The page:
Digital publishing will make it possible for the unknown author to at least get a start and have a chance at becoming known.  However, like in any field, there are both the good and bad.  One has to beware of a poor quality product in something as new as digital publishing with its dozen different formats and lack of any real industry standards.  Likewise for the digital publishers themselves, most of them with a track record of no more than 3-5 years instead of being spawned off an older traditional publisher with more publishing experience in general.

I also do not think that the traditional published novel is dead (at least not yet).  There are still some of us that like walking into a bookstore, taking one glance at a wall full of 50 or 60 books, and spotting that one that stands out enough for us to pull it down.  You still can't do that with even the best broadband (not to mention you'd need a screen the size of a wall to get the same view).  Tablets are getting pretty good, but they aren't flexible enough to stuff in a back pocket like an old paperback, not to mention if you ever lost it on the buss you'd be out a bit more than 2 dollars.

What's a typical writing day like for you?

I have a three day cycle for each chapter.  Day One begins the new chapter; I start at 7:30 in the morning and finish someplace around 5PM, give or take.  I will have written between 12,000-13,000 words in that time.  Then it's off to the length club for a bit (must maintain the body supporting the brain) then back for dinner, at which point I edit what I wrote that day.  Usually finish up around midnight.  on Day Two, I finish up whatever's left of that chapter; usually around 3000-5000 words.  Done by Noon (leaving me enough time to run those mundane daily errands), edit what I wrote later on.  Day Three is what I call a Chapter Edit.  I go through the entire chapter one more time, checking for plot and character stuff, then run the spell checker.  Once done with that chapter I then outline the next one that I'll be starting, so the day after that it's back to Day One on the next chapter.

My books are typically divided up into three sections, so at the end of a given section I also give the whole thing the once over to make sure that the plot elements from one chapter to the next are consistent and flow properly.  Likewise at the end of the book, I give the entire novel one last once over.

Who are the authors on your "inspired by" list and what about their lives or works inspired you?

Growing up I read quite a few; from Robert Heinlein and Issac Asimov, to Andre Norton and A.E. Van Voght, from Frank Herbert to Greg Bear.  From each one's works I took a little something; it could have been some element of style of writing or the way the story was constructed, or something about their world as written or one of the characters.  I have been inspired by many authors, and taken something from all of them.  To get a full view of how I developed my own style, from whence come all my ideas of story and character, you would have to read through about a hundred different books, twenty different authors (some rather obscure), and have seen a selection of as many movies.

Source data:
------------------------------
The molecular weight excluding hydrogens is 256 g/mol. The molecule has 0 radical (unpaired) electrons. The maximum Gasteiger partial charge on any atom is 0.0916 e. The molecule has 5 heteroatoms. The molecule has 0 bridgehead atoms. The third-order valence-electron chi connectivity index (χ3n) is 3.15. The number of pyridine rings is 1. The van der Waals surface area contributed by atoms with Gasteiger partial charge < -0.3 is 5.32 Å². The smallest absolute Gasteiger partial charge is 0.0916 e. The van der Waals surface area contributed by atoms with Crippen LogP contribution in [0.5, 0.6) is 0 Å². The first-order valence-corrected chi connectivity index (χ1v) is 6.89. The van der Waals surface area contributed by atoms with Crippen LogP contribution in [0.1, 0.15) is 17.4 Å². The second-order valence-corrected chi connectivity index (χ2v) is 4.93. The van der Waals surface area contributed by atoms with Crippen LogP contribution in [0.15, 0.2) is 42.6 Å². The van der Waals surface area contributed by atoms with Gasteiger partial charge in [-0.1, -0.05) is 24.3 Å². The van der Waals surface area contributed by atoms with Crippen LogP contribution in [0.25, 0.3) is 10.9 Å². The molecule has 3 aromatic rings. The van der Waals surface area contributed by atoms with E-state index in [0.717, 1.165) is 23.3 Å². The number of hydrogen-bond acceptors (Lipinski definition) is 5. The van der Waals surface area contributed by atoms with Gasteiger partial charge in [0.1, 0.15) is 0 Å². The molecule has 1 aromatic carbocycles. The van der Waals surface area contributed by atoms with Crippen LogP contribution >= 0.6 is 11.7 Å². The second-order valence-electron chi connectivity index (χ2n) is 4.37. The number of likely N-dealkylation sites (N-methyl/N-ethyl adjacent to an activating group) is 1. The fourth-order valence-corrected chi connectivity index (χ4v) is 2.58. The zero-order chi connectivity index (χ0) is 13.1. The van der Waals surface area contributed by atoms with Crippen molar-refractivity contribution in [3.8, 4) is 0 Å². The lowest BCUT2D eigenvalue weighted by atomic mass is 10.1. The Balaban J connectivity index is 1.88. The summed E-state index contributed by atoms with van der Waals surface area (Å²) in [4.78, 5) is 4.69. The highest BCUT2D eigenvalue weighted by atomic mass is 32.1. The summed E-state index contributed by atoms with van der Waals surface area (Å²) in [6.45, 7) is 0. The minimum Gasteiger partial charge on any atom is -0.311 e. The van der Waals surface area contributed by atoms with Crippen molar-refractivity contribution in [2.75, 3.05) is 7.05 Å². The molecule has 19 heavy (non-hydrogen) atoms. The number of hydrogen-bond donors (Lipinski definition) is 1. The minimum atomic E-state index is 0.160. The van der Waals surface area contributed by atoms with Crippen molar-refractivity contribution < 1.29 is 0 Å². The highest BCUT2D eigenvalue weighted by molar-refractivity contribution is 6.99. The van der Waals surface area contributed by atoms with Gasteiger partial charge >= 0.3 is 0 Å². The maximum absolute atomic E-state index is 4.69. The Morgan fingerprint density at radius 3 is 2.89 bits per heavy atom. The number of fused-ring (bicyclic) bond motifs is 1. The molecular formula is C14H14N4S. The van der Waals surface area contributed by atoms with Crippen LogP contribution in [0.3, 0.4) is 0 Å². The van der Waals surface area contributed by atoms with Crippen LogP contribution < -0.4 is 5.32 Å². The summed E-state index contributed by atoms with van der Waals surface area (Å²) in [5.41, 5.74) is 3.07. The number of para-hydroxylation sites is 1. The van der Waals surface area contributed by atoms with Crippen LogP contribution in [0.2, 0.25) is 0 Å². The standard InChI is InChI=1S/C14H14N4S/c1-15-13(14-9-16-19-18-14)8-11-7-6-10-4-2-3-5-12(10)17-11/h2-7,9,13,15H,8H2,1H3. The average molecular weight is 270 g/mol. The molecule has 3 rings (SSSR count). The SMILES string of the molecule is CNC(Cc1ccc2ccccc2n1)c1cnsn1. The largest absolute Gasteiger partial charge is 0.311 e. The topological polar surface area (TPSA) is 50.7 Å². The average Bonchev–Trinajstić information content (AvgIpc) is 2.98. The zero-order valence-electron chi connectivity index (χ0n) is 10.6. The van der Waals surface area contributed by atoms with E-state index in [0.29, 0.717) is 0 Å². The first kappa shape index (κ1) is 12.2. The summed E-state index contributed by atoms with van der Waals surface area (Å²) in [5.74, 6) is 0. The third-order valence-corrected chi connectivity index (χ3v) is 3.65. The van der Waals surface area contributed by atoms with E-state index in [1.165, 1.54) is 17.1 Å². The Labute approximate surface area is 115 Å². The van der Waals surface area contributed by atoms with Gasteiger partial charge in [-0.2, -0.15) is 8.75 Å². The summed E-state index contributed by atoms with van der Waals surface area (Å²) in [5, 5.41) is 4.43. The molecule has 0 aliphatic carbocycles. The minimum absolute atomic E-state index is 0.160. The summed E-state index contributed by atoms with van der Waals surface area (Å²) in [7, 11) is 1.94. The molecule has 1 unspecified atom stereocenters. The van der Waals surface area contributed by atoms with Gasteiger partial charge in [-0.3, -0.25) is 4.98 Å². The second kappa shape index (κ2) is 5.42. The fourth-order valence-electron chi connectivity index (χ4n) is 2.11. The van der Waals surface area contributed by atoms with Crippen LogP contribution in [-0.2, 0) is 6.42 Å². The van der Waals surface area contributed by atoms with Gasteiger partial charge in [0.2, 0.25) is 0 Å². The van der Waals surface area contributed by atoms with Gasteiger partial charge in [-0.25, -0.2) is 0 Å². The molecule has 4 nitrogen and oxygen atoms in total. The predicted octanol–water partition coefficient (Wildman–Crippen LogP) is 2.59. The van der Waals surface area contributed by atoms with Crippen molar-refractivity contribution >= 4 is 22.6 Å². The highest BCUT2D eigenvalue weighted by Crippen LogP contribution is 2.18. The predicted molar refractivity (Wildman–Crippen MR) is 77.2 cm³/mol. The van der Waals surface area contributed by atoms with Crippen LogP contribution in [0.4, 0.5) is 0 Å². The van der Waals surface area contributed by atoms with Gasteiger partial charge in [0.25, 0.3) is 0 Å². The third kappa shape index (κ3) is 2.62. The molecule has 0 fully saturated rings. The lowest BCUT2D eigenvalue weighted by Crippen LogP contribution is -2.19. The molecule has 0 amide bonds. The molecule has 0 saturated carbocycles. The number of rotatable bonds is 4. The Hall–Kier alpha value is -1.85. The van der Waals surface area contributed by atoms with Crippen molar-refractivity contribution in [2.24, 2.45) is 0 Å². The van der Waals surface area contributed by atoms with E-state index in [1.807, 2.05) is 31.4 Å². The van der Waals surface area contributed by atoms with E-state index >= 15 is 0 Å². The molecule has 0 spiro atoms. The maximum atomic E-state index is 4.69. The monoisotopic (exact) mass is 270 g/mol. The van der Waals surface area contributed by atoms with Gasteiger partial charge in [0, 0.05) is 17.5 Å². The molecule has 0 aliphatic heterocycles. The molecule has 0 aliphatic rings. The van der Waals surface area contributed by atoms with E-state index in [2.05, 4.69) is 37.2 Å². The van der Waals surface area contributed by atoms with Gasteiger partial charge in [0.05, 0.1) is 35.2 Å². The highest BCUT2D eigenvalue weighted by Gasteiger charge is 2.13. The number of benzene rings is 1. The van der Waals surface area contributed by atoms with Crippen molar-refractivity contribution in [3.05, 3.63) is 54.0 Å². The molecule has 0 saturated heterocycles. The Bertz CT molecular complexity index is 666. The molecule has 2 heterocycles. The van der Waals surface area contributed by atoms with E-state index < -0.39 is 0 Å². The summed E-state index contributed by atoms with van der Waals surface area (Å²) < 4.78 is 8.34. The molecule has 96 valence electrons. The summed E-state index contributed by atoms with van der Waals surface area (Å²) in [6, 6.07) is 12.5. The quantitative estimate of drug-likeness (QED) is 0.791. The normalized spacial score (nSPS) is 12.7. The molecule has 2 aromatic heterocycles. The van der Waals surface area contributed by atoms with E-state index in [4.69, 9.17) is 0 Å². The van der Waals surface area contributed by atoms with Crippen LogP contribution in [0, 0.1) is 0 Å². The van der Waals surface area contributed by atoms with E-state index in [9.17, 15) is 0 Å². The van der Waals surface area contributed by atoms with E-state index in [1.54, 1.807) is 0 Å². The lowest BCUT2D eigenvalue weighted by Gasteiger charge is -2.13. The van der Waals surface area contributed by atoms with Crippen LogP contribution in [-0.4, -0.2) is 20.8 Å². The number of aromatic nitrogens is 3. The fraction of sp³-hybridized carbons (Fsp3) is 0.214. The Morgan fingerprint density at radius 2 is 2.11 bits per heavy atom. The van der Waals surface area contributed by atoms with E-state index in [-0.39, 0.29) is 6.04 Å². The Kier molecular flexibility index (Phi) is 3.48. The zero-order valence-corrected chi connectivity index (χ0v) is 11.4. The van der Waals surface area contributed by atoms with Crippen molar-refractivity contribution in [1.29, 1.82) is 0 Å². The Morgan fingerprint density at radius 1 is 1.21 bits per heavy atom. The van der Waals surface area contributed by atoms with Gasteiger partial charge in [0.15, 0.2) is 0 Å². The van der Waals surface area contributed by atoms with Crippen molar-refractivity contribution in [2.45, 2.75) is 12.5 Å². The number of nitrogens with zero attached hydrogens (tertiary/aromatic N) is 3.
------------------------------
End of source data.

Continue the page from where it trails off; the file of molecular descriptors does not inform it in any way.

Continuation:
Any "wish I would've known that when I started" advice you'd like to share with beginning authors?

I know writers are a solitary lot, but learn to socialize, to "network".  Agents are lazy by nature and will usually reject a new author because it's too much work and risk to promote them.  Publishers too are usually rather conservative and need a better reason than "but it's a really good book".  Now in this day and age of online networking, a writer can start forming useful contacts from the comfort of his own home and maybe drum up enough interest amongst the right parties to have a potential publisher by the time he's finished his book.

You will also need one of two things.  Either a supportive family or patron that knows you'll be a starving artist for a while before succeeding, or a day job that works with your writing schedule.


Thanks, Mark!

1 comment:

Daniel R. Marvello said...

Great interview! Thanks for doing it, Roger. And thanks for sharing, Mark.

I'm not sure I would want to be a full-time writer myself. I have too many other interests. But it sounds like you have turned writing into a productive career. I hope Maldene is a great success!